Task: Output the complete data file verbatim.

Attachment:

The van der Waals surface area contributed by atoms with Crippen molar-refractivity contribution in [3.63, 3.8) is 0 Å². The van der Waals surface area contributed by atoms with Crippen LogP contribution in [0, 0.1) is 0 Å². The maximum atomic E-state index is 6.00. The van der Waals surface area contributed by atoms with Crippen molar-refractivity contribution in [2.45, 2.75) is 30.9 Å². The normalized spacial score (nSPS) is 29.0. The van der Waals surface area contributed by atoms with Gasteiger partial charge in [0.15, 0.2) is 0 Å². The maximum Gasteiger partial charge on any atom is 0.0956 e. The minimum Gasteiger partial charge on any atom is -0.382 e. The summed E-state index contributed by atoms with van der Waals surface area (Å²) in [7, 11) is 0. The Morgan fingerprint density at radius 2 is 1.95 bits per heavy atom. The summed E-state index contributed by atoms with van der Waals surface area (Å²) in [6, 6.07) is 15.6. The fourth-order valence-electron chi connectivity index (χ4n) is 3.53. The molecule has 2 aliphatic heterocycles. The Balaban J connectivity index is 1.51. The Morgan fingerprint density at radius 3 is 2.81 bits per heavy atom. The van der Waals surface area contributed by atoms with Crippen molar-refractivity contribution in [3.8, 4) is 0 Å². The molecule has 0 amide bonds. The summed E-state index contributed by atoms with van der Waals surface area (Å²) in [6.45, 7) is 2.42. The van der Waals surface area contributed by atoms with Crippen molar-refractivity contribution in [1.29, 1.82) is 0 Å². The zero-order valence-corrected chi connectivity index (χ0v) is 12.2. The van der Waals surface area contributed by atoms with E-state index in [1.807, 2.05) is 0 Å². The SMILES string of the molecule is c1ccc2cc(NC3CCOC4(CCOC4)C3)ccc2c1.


The van der Waals surface area contributed by atoms with Crippen molar-refractivity contribution in [3.63, 3.8) is 0 Å². The van der Waals surface area contributed by atoms with Crippen LogP contribution in [0, 0.1) is 0 Å². The maximum atomic E-state index is 6.00. The van der Waals surface area contributed by atoms with Crippen molar-refractivity contribution in [2.45, 2.75) is 30.9 Å². The normalized spacial score (nSPS) is 29.0. The van der Waals surface area contributed by atoms with Gasteiger partial charge in [0.15, 0.2) is 0 Å². The maximum Gasteiger partial charge on any atom is 0.0956 e. The minimum Gasteiger partial charge on any atom is -0.382 e. The summed E-state index contributed by atoms with van der Waals surface area (Å²) in [7, 11) is 0. The Morgan fingerprint density at radius 2 is 1.95 bits per heavy atom. The summed E-state index contributed by atoms with van der Waals surface area (Å²) in [6, 6.07) is 15.6. The fourth-order valence-electron chi connectivity index (χ4n) is 3.53. The molecule has 2 aliphatic heterocycles. The Balaban J connectivity index is 1.51. The Morgan fingerprint density at radius 3 is 2.81 bits per heavy atom. The van der Waals surface area contributed by atoms with Crippen molar-refractivity contribution in [3.8, 4) is 0 Å². The molecule has 0 amide bonds. The summed E-state index contributed by atoms with van der Waals surface area (Å²) in [6.45, 7) is 2.42. The van der Waals surface area contributed by atoms with Crippen molar-refractivity contribution in [1.29, 1.82) is 0 Å². The zero-order valence-corrected chi connectivity index (χ0v) is 12.2. The van der Waals surface area contributed by atoms with E-state index in [1.807, 2.05) is 0 Å². The SMILES string of the molecule is c1ccc2cc(NC3CCOC4(CCOC4)C3)ccc2c1.